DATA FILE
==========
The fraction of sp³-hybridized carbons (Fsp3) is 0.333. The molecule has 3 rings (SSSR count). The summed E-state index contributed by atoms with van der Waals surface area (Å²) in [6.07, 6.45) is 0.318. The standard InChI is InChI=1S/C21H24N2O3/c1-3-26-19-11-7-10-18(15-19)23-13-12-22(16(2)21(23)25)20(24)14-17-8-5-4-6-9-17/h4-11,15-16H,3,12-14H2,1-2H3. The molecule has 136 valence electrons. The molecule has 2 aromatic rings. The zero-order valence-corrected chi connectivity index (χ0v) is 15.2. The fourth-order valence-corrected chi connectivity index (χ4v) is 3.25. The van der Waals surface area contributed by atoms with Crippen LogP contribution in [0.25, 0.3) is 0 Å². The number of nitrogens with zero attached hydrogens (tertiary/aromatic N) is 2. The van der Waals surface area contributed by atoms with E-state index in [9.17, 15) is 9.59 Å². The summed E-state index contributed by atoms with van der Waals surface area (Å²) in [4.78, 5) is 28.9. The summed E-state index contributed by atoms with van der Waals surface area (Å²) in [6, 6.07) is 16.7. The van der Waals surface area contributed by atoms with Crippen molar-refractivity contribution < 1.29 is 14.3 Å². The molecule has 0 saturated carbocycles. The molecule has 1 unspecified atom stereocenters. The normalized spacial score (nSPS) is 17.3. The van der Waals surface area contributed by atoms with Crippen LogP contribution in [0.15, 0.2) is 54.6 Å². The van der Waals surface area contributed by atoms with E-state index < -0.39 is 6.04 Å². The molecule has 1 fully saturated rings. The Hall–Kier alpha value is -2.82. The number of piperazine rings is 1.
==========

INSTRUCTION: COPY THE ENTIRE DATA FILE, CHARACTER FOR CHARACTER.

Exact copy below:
The fraction of sp³-hybridized carbons (Fsp3) is 0.333. The molecule has 3 rings (SSSR count). The summed E-state index contributed by atoms with van der Waals surface area (Å²) in [6.07, 6.45) is 0.318. The standard InChI is InChI=1S/C21H24N2O3/c1-3-26-19-11-7-10-18(15-19)23-13-12-22(16(2)21(23)25)20(24)14-17-8-5-4-6-9-17/h4-11,15-16H,3,12-14H2,1-2H3. The molecule has 136 valence electrons. The molecule has 2 aromatic rings. The zero-order valence-corrected chi connectivity index (χ0v) is 15.2. The fourth-order valence-corrected chi connectivity index (χ4v) is 3.25. The van der Waals surface area contributed by atoms with Crippen LogP contribution in [0.25, 0.3) is 0 Å². The number of nitrogens with zero attached hydrogens (tertiary/aromatic N) is 2. The van der Waals surface area contributed by atoms with E-state index in [9.17, 15) is 9.59 Å². The summed E-state index contributed by atoms with van der Waals surface area (Å²) in [4.78, 5) is 28.9. The summed E-state index contributed by atoms with van der Waals surface area (Å²) in [6, 6.07) is 16.7. The van der Waals surface area contributed by atoms with Crippen molar-refractivity contribution < 1.29 is 14.3 Å². The molecule has 0 saturated carbocycles. The molecule has 1 unspecified atom stereocenters. The normalized spacial score (nSPS) is 17.3. The van der Waals surface area contributed by atoms with Crippen LogP contribution in [0.15, 0.2) is 54.6 Å². The van der Waals surface area contributed by atoms with E-state index < -0.39 is 6.04 Å². The molecule has 1 fully saturated rings. The Hall–Kier alpha value is -2.82. The number of piperazine rings is 1.